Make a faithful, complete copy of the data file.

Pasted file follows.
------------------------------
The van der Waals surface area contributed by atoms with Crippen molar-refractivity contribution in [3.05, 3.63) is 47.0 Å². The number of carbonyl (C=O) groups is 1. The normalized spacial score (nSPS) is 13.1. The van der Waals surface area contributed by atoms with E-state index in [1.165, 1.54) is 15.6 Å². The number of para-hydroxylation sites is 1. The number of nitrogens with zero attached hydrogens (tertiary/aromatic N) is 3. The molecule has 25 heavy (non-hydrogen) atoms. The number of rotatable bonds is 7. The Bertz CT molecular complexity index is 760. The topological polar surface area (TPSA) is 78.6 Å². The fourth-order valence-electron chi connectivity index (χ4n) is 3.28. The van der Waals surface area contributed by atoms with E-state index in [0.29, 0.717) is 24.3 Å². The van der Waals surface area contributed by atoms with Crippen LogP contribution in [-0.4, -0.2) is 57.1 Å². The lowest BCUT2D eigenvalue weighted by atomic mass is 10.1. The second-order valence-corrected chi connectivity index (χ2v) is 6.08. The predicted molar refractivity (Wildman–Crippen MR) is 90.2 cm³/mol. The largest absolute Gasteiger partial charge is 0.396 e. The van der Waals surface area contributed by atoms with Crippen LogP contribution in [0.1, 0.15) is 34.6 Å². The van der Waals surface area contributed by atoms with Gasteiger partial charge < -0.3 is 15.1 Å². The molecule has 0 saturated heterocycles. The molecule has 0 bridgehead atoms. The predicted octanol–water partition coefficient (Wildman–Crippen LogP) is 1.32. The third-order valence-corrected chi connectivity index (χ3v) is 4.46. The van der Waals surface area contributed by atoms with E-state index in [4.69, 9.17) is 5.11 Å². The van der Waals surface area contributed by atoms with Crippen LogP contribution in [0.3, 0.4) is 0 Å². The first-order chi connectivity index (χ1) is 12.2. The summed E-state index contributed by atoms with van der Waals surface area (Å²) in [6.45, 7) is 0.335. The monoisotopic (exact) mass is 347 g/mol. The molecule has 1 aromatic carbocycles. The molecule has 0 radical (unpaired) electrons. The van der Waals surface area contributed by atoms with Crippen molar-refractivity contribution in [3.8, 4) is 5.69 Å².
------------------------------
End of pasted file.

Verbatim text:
The van der Waals surface area contributed by atoms with Crippen molar-refractivity contribution in [3.05, 3.63) is 47.0 Å². The number of carbonyl (C=O) groups is 1. The normalized spacial score (nSPS) is 13.1. The van der Waals surface area contributed by atoms with E-state index in [1.165, 1.54) is 15.6 Å². The number of para-hydroxylation sites is 1. The number of nitrogens with zero attached hydrogens (tertiary/aromatic N) is 3. The molecule has 25 heavy (non-hydrogen) atoms. The number of rotatable bonds is 7. The Bertz CT molecular complexity index is 760. The topological polar surface area (TPSA) is 78.6 Å². The fourth-order valence-electron chi connectivity index (χ4n) is 3.28. The van der Waals surface area contributed by atoms with E-state index in [0.29, 0.717) is 24.3 Å². The van der Waals surface area contributed by atoms with Crippen LogP contribution in [-0.4, -0.2) is 57.1 Å². The lowest BCUT2D eigenvalue weighted by atomic mass is 10.1. The second-order valence-corrected chi connectivity index (χ2v) is 6.08. The predicted molar refractivity (Wildman–Crippen MR) is 90.2 cm³/mol. The largest absolute Gasteiger partial charge is 0.396 e. The van der Waals surface area contributed by atoms with Crippen LogP contribution in [0.1, 0.15) is 34.6 Å². The van der Waals surface area contributed by atoms with Gasteiger partial charge < -0.3 is 15.1 Å². The molecule has 0 saturated heterocycles. The molecule has 0 bridgehead atoms. The predicted octanol–water partition coefficient (Wildman–Crippen LogP) is 1.32. The third-order valence-corrected chi connectivity index (χ3v) is 4.46. The van der Waals surface area contributed by atoms with E-state index in [4.69, 9.17) is 5.11 Å². The van der Waals surface area contributed by atoms with Crippen LogP contribution in [0.3, 0.4) is 0 Å². The first-order chi connectivity index (χ1) is 12.2. The summed E-state index contributed by atoms with van der Waals surface area (Å²) in [6.45, 7) is 0.335. The monoisotopic (exact) mass is 347 g/mol. The molecule has 1 aromatic carbocycles. The molecule has 0 radical (unpaired) electrons. The van der Waals surface area contributed by atoms with Crippen molar-refractivity contribution in [3.8, 4) is 5.69 Å².